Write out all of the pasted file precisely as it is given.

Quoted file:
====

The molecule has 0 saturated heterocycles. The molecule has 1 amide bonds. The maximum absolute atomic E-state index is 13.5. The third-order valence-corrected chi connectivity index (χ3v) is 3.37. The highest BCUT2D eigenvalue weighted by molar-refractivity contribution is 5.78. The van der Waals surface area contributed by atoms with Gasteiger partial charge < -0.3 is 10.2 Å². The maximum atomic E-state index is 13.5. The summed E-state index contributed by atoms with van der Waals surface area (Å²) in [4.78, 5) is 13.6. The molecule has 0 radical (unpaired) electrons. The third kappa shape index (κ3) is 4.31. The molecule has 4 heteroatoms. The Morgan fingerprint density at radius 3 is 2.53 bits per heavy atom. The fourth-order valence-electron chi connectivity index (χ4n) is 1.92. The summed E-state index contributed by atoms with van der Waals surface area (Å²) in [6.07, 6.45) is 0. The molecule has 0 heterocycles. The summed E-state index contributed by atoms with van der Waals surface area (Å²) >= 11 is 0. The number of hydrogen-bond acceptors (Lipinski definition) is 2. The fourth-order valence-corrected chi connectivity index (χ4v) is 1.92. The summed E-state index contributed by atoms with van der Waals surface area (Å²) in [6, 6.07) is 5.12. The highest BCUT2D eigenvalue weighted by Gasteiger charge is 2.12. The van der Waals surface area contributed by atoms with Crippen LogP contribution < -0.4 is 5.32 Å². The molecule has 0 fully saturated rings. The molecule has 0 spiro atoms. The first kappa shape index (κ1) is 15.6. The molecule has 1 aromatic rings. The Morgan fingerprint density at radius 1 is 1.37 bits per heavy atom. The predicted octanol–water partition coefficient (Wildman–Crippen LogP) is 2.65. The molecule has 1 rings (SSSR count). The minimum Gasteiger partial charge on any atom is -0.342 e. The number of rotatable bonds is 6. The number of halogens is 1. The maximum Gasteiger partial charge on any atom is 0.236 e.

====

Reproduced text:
The molecule has 0 saturated heterocycles. The molecule has 1 amide bonds. The maximum absolute atomic E-state index is 13.5. The third-order valence-corrected chi connectivity index (χ3v) is 3.37. The highest BCUT2D eigenvalue weighted by molar-refractivity contribution is 5.78. The van der Waals surface area contributed by atoms with Gasteiger partial charge < -0.3 is 10.2 Å². The maximum atomic E-state index is 13.5. The summed E-state index contributed by atoms with van der Waals surface area (Å²) in [4.78, 5) is 13.6. The molecule has 0 radical (unpaired) electrons. The third kappa shape index (κ3) is 4.31. The molecule has 4 heteroatoms. The Morgan fingerprint density at radius 3 is 2.53 bits per heavy atom. The fourth-order valence-electron chi connectivity index (χ4n) is 1.92. The summed E-state index contributed by atoms with van der Waals surface area (Å²) in [6.07, 6.45) is 0. The molecule has 0 heterocycles. The summed E-state index contributed by atoms with van der Waals surface area (Å²) >= 11 is 0. The number of hydrogen-bond acceptors (Lipinski definition) is 2. The fourth-order valence-corrected chi connectivity index (χ4v) is 1.92. The summed E-state index contributed by atoms with van der Waals surface area (Å²) in [6, 6.07) is 5.12. The highest BCUT2D eigenvalue weighted by Gasteiger charge is 2.12. The van der Waals surface area contributed by atoms with Crippen LogP contribution < -0.4 is 5.32 Å². The molecule has 0 fully saturated rings. The molecule has 0 spiro atoms. The first kappa shape index (κ1) is 15.6. The molecule has 1 aromatic rings. The Morgan fingerprint density at radius 1 is 1.37 bits per heavy atom. The predicted octanol–water partition coefficient (Wildman–Crippen LogP) is 2.65. The molecule has 1 rings (SSSR count). The minimum Gasteiger partial charge on any atom is -0.342 e. The number of rotatable bonds is 6. The number of halogens is 1. The maximum Gasteiger partial charge on any atom is 0.236 e.